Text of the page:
[SciPy-user] scipy.stats rv objects from data

Anne Archibald peridot.faceted@gmail....
Fri May 2 17:37:50 CDT 2008

2008/5/2 Erik Tollerud <erik.tollerud@gmail.com>:

>  My interpretation of this is that it is using the normal distribution
>  - I want a distribution that is a smoothed/interpolated version of the
>  discrete distribution I generated above.  I take this to mean there's
>  no built-in utility to do this, so I just have to make my own - this
>  seems like a useful thing for data analysis, though, so I may submit
>  it later to be added to SVN.

Well, this is tricky. You need to decide what it is you want from your
distribution: the *way* in which you smooth your distribution function
can make a tremendous difference to the results you get. If you're
doing statistics, coping with this can be a real challenge.

There is one family of techniques, called kernel density estimators,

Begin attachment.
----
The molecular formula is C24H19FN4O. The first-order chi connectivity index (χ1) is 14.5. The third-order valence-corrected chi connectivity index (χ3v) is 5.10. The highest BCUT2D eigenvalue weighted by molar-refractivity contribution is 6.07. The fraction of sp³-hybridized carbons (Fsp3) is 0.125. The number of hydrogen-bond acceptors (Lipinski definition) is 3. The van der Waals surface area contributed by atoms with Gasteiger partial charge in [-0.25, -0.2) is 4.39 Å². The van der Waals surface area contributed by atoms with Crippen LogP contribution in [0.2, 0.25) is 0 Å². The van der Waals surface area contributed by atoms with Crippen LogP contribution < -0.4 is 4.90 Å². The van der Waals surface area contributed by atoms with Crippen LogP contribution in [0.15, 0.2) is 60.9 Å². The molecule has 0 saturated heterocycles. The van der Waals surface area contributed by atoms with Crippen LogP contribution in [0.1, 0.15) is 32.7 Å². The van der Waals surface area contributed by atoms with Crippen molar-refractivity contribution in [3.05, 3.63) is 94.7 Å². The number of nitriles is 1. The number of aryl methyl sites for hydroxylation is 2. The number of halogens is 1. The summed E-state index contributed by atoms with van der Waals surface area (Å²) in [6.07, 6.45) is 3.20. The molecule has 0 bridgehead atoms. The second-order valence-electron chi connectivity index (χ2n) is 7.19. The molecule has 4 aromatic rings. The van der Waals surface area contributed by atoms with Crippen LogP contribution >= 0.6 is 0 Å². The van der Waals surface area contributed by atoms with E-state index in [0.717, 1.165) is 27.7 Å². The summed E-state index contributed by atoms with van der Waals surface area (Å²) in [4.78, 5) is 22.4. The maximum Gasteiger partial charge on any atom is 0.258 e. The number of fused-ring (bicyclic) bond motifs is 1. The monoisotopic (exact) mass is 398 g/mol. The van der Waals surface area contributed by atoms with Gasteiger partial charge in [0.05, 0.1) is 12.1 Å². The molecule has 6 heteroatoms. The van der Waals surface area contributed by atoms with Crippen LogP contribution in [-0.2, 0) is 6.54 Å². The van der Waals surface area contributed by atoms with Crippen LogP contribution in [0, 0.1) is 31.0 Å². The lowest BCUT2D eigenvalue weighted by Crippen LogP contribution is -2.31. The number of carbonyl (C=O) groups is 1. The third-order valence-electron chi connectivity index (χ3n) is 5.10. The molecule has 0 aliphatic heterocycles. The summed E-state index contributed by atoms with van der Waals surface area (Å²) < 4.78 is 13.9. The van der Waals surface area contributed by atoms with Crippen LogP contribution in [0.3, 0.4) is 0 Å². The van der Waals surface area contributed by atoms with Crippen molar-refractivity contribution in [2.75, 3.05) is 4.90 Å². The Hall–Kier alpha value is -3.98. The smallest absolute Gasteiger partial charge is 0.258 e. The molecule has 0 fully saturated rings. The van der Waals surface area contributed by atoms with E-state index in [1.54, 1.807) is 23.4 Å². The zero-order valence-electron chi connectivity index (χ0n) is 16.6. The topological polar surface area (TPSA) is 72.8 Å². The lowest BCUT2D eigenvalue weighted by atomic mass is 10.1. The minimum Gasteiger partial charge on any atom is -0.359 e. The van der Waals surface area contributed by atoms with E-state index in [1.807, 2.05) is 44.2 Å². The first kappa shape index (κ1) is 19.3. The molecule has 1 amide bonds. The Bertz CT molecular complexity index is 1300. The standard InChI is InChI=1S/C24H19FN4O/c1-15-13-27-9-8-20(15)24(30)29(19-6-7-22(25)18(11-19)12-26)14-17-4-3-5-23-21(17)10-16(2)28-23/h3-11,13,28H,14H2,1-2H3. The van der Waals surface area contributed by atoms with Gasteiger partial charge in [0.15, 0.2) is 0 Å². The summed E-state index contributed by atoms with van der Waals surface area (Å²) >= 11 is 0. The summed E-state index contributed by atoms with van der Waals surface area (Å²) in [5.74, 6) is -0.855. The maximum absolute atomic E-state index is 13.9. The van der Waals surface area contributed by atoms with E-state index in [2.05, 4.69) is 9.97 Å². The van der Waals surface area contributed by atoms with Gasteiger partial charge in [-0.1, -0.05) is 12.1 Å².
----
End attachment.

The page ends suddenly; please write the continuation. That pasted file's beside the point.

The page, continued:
for "smoothing" distributions in a controlled and statistically
well-understood fashion. They are implemented in scipy as well. They
are used specifically for reconstructing a distribution when you have
a collection of samples drawn from it; the resulting pdf is a sum of
Gaussians, one centered at each sample. The width is automatically
chosen based on the samples.

You can also, of course, consruct an arbitrary pdf as a function, and
then use numerical integration on it. (If you use splines it can be
integrated even more efficiently, though I don't know that you can
ensure that they are everywhere positive; I'd be inclined to
interpolate the log instead, but then you lose easy integration.) I
don't know whether scipy.stats allows you to construct a distribution
object, with all its standard methods, from a given pdf, but this
would be a vary useful feature.


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